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Growing Latino, Asian communities in Orange County drive political, economic changes

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A couple rests on the beach late afternoon at Laguna Beach, California on June 3, 2012.
JOE KLAMAR/AFP/Getty Images
A couple rests on the beach late afternoon at Laguna Beach, California on June 3, 2012.

A new report by UCLA finds that Orange County is home to fast-growing Latino and Asian communities and a changing economy.

Orange County has a reputation as a place of affluence and conservatism. It’s the home of Richard Nixon and the John Birch Society, and the setting for the teen drama, "The OC," in the mid 2000s, which portrayed an affluent, mostly-white cast in beach side towns.  

But the reality on the ground is much different, according to a new report from the UCLA Labor Center and the UC Irvine Community Project. It finds that Orange County is home to fast-growing Latino and Asian communities and a changing economy.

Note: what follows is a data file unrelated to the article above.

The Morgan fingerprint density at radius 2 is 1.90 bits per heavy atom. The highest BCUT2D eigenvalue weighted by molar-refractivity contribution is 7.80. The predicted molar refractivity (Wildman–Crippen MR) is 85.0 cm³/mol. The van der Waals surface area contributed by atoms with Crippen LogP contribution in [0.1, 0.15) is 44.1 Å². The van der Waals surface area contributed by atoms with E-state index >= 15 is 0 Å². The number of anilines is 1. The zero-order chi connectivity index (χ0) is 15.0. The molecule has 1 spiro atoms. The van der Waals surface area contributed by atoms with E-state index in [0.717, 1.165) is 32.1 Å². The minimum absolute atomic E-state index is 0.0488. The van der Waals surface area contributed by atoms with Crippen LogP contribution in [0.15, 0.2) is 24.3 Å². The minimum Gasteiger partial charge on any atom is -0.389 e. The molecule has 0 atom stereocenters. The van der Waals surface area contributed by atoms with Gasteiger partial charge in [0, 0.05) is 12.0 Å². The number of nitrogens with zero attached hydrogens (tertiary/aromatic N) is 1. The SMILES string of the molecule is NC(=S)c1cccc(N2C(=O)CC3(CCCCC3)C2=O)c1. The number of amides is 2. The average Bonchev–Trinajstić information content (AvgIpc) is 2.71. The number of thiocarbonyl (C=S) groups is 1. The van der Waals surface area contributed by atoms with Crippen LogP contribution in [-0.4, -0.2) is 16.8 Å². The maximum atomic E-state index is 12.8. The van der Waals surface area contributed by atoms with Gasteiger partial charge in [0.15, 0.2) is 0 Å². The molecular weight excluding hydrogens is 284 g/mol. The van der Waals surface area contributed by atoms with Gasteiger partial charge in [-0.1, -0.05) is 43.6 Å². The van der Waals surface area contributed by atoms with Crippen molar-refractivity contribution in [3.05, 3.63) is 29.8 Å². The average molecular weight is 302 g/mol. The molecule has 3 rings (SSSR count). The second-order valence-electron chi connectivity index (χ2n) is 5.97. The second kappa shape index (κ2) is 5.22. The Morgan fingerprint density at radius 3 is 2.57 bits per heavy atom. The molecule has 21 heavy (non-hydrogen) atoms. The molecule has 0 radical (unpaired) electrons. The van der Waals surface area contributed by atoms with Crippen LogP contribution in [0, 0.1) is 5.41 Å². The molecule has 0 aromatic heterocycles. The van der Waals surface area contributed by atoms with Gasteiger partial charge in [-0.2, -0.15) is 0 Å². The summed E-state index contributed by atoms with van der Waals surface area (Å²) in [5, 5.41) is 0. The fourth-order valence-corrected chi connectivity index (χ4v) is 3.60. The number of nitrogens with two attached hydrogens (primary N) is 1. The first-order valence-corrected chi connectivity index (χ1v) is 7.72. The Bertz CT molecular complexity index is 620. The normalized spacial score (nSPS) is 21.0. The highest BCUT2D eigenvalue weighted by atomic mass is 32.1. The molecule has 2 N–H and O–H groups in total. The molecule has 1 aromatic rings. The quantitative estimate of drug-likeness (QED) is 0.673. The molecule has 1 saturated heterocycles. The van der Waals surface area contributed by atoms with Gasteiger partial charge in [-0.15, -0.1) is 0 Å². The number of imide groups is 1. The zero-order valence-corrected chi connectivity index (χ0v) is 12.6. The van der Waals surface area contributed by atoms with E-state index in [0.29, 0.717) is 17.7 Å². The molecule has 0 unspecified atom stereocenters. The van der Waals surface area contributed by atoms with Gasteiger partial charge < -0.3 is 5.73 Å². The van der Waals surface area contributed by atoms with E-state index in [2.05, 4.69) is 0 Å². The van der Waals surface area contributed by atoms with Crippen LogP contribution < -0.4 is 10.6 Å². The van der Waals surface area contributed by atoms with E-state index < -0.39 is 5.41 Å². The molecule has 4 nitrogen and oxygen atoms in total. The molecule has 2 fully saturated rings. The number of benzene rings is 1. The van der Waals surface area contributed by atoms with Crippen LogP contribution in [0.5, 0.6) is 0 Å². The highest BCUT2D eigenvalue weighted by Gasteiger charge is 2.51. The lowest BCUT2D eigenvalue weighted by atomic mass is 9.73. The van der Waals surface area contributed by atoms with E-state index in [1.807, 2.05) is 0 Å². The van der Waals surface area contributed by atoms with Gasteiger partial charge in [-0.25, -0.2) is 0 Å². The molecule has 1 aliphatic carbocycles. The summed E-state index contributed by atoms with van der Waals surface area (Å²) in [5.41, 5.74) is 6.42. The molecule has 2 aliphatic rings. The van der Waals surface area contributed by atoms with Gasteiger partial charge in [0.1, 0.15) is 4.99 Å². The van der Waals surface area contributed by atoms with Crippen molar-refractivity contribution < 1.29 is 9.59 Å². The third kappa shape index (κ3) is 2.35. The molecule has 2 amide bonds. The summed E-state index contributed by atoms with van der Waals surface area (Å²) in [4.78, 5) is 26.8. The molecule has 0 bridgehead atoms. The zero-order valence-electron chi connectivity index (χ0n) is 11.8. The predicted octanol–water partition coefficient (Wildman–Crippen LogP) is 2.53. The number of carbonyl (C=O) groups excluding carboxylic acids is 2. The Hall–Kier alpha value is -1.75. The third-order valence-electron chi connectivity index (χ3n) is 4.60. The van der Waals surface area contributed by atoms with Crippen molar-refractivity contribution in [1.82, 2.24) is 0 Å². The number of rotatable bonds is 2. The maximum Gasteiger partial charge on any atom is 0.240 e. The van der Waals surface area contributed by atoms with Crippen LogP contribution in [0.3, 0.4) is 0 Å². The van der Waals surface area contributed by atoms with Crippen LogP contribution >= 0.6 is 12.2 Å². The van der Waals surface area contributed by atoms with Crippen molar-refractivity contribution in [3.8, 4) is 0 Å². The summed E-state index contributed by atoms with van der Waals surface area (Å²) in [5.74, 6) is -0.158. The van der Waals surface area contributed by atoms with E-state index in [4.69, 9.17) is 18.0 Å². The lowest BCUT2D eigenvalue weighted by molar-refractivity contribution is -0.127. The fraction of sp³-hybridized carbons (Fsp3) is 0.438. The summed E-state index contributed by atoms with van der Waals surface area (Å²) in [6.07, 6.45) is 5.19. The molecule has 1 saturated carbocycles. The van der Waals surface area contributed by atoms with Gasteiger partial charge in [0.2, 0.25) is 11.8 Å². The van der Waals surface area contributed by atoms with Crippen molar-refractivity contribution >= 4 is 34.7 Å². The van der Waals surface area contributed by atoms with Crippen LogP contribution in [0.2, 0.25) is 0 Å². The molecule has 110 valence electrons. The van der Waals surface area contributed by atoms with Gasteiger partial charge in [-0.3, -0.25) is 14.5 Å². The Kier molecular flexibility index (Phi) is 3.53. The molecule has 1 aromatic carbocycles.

Communities of color now make up nearly 60 percent of Orange County residents, says Saba Waheed, research director with the UCLA Labor Center. And that's coming as economic growth is shaping how and where people live.

"Orange County's economy is growing but it's growing in largely low-wage work and a lot of those jobs are getting filled by the Latino communities and to some degree also the Asian communities," said Waheed on Take Two. "When you have such high cost of living, when you have such unaffordability in housing, it just doesn't make it a sustainable place for workers to live there."

But the political landscape is also changing.

"There actually is a potential for building a new Orange County," says Waheed.



Full report: Orange County on the Cusp of Change, a joint report from the UC Irvine Community and Labor Project and the UCLA Labor Center.

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